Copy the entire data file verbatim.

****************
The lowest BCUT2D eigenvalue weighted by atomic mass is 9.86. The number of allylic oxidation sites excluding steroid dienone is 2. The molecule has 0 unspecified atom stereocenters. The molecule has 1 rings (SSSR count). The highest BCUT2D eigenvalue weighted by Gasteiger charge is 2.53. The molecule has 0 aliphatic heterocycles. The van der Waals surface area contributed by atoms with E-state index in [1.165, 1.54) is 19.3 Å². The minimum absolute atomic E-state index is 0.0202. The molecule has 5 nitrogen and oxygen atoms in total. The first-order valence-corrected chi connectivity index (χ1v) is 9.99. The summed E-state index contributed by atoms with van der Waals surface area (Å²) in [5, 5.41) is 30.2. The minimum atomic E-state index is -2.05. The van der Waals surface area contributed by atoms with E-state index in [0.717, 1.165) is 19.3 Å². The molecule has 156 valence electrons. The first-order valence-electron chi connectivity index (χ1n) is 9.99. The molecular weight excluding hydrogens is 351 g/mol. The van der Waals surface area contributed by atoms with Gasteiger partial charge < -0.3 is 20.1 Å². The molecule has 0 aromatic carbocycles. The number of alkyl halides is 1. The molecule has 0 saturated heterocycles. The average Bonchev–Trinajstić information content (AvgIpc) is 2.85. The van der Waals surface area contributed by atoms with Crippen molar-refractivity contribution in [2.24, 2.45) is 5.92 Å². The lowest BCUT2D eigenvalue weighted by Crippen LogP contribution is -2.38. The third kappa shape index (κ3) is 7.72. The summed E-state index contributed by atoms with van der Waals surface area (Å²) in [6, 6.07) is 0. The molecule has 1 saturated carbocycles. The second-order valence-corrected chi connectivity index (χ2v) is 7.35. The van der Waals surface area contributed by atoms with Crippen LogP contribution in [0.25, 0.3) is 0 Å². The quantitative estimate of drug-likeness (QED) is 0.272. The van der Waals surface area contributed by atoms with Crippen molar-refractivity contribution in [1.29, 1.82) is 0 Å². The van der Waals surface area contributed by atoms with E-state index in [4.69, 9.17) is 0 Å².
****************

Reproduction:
The lowest BCUT2D eigenvalue weighted by atomic mass is 9.86. The number of allylic oxidation sites excluding steroid dienone is 2. The molecule has 0 unspecified atom stereocenters. The molecule has 1 rings (SSSR count). The highest BCUT2D eigenvalue weighted by Gasteiger charge is 2.53. The molecule has 0 aliphatic heterocycles. The van der Waals surface area contributed by atoms with E-state index in [1.165, 1.54) is 19.3 Å². The minimum absolute atomic E-state index is 0.0202. The molecule has 5 nitrogen and oxygen atoms in total. The first-order valence-corrected chi connectivity index (χ1v) is 9.99. The summed E-state index contributed by atoms with van der Waals surface area (Å²) in [5, 5.41) is 30.2. The minimum atomic E-state index is -2.05. The van der Waals surface area contributed by atoms with E-state index in [0.717, 1.165) is 19.3 Å². The molecule has 156 valence electrons. The first-order valence-electron chi connectivity index (χ1n) is 9.99. The molecular weight excluding hydrogens is 351 g/mol. The van der Waals surface area contributed by atoms with Gasteiger partial charge < -0.3 is 20.1 Å². The molecule has 0 aromatic carbocycles. The number of alkyl halides is 1. The molecule has 0 saturated heterocycles. The average Bonchev–Trinajstić information content (AvgIpc) is 2.85. The van der Waals surface area contributed by atoms with Crippen molar-refractivity contribution in [2.24, 2.45) is 5.92 Å². The lowest BCUT2D eigenvalue weighted by Crippen LogP contribution is -2.38. The third kappa shape index (κ3) is 7.72. The summed E-state index contributed by atoms with van der Waals surface area (Å²) in [6, 6.07) is 0. The molecule has 1 saturated carbocycles. The second-order valence-corrected chi connectivity index (χ2v) is 7.35. The van der Waals surface area contributed by atoms with Crippen LogP contribution in [0.25, 0.3) is 0 Å². The quantitative estimate of drug-likeness (QED) is 0.272. The van der Waals surface area contributed by atoms with Crippen molar-refractivity contribution in [1.29, 1.82) is 0 Å². The van der Waals surface area contributed by atoms with E-state index in [4.69, 9.17) is 0 Å².